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Energy efficiency

The strategy in place to optimize energy efficiency is built around:

a increasingly reliable operational management of in-hotel energy use;

a a benchmarking and performance analysis process by country and by brand;

a tools and methods aligned with each set of geographic, technical and organizational parameters, in particular by deploying a reporting system to enhance energy use management and by integrating exogenous factors, such as weather conditions and occupancy rates, for more effective analysis.

Lastly, in addition to management practices and outcome analyses, the corporate Technical Department is helping to define and implement targeted, high value-added technical solutions. A method to optimize energy use vs. comfort tradeoffs has been developed and deployed in a number of countries, primarily in Africa, Europe and Asia.

Increasing the percentage of buildings certified as sustainable is one of the sustainable development strategy’s objectives for 2015. By that time, Accor is committed to earning LEED, BREEAM, HQE® or other benchmark certification for 21 buildings, with two already certified by year-end 2012:

a the ibis Styles in Troyes was built to HQE® standards and has been certified as an energy-efficient building;

a the Suite Novotel in Issy- les- Moulineaux has earned HQE® certification.

Corporate Responsibility

ENVIRONMENTAL REPORT

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Among other things, earning certification helps to improve a building’s energy efficiency, while encouraging the development of innovative energy conservation technologies and ensuring that the buildings are integrated into their natural environment. Buildings designed for sustainability that earn certification provide a laboratory for studying the feasibility of innovative technologies and their business models ahead of wider deployment.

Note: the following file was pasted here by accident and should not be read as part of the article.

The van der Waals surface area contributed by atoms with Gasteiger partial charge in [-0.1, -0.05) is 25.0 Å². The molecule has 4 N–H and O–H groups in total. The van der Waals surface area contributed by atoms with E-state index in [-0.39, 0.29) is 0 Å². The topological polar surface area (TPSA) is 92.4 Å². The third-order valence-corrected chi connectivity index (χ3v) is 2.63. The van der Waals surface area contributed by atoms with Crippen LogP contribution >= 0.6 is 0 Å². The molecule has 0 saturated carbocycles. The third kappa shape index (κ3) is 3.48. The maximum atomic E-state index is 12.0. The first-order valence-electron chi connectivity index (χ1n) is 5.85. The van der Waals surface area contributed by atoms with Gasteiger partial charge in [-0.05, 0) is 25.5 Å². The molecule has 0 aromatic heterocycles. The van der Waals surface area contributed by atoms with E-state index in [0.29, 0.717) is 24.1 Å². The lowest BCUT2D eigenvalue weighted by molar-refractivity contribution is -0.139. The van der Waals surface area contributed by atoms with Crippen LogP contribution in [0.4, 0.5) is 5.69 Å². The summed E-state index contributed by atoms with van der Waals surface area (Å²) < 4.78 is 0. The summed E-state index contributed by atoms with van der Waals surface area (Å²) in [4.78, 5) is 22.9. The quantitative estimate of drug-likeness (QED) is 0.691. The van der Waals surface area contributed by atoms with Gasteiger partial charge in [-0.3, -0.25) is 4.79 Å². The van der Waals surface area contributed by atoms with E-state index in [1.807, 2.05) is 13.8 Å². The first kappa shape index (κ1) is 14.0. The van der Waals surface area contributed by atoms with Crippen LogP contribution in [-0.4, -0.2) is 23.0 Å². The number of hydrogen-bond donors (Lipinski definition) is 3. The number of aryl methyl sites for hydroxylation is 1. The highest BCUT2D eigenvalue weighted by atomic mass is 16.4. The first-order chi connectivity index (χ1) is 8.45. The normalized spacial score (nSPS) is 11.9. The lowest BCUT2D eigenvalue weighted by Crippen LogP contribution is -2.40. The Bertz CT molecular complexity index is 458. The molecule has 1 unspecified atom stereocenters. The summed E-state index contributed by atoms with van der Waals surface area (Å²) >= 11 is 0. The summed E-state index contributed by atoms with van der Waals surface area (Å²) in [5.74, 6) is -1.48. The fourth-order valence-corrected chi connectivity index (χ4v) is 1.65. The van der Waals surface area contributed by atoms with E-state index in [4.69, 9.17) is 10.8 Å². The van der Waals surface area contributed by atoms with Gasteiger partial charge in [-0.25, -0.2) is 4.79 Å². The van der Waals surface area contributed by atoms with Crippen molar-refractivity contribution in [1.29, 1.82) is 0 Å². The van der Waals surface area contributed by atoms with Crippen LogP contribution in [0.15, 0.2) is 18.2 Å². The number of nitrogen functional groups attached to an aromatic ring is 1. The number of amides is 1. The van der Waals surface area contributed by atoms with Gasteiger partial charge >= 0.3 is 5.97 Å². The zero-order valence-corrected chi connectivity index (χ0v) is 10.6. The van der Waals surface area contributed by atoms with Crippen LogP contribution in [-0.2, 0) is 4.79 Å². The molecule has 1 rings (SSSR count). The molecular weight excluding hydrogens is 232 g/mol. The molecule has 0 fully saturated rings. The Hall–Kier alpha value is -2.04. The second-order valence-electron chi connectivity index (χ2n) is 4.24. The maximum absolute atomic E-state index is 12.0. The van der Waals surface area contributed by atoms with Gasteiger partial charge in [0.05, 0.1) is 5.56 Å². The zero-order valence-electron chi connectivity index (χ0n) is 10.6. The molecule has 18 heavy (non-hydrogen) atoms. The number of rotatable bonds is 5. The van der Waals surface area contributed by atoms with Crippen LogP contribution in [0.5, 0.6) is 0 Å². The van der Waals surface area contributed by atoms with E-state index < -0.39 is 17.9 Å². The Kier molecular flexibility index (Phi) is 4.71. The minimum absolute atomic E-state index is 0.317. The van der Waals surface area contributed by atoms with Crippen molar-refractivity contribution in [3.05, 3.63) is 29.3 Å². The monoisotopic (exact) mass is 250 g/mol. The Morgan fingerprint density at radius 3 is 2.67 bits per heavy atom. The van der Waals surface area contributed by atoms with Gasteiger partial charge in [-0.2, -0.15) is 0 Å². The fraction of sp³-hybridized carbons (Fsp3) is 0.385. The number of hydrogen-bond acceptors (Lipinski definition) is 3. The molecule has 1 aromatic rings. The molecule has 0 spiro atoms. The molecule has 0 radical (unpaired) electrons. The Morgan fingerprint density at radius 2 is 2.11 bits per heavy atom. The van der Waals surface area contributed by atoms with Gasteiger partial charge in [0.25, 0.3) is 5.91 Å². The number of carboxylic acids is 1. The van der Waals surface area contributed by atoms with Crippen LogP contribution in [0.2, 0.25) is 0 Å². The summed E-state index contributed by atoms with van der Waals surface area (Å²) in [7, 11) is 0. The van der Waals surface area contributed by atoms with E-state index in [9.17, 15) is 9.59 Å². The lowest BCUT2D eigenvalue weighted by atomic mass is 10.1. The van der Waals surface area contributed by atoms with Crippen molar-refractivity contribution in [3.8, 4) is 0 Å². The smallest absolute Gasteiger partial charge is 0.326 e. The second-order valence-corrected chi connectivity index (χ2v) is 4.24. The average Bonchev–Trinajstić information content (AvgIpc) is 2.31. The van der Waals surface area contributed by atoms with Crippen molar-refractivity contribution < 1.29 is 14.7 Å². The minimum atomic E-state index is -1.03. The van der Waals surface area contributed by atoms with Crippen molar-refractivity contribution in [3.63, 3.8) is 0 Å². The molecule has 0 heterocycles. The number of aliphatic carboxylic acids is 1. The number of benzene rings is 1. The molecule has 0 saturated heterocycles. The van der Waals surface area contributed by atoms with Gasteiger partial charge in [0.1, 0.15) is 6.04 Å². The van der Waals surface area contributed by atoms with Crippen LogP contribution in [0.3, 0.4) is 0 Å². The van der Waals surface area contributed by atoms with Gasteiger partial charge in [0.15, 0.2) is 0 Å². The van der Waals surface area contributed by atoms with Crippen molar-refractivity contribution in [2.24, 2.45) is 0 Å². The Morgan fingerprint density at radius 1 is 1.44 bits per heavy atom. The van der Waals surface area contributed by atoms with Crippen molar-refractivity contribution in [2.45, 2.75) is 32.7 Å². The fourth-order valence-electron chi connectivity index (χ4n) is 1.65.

Managing energy use

Under the PLANET21 program, Accor is committed to reducing energy use per available room in the owned, leased and managed hotels by 10% over the 2011-2015 period, while integrating weather and occupancy rate parameters.

In 2012, before integrating these parameters, this indicator rose by 3% year-on-year in the owned, leased and managed hotels, corresponding to an average increase of 1kWh per available room (i.e. to 38.5kWh from 37.5kWh in 2011).

The increase primarily reflected the greater use of heating (up 8%(1)) and air conditioning (up 2%) due to the harsher winter and hotter summer in 2012.

A large number of Charter21 actions are designed to manage and reduce energy use.

In general, the number of hotels leading these actions increased in 2012, notably for the use of energy-efficient bulbs for outdoor signage following the new technical standards applied during the rebranding process.

(1) Increase calculated using worldwide weather data published by Météo France.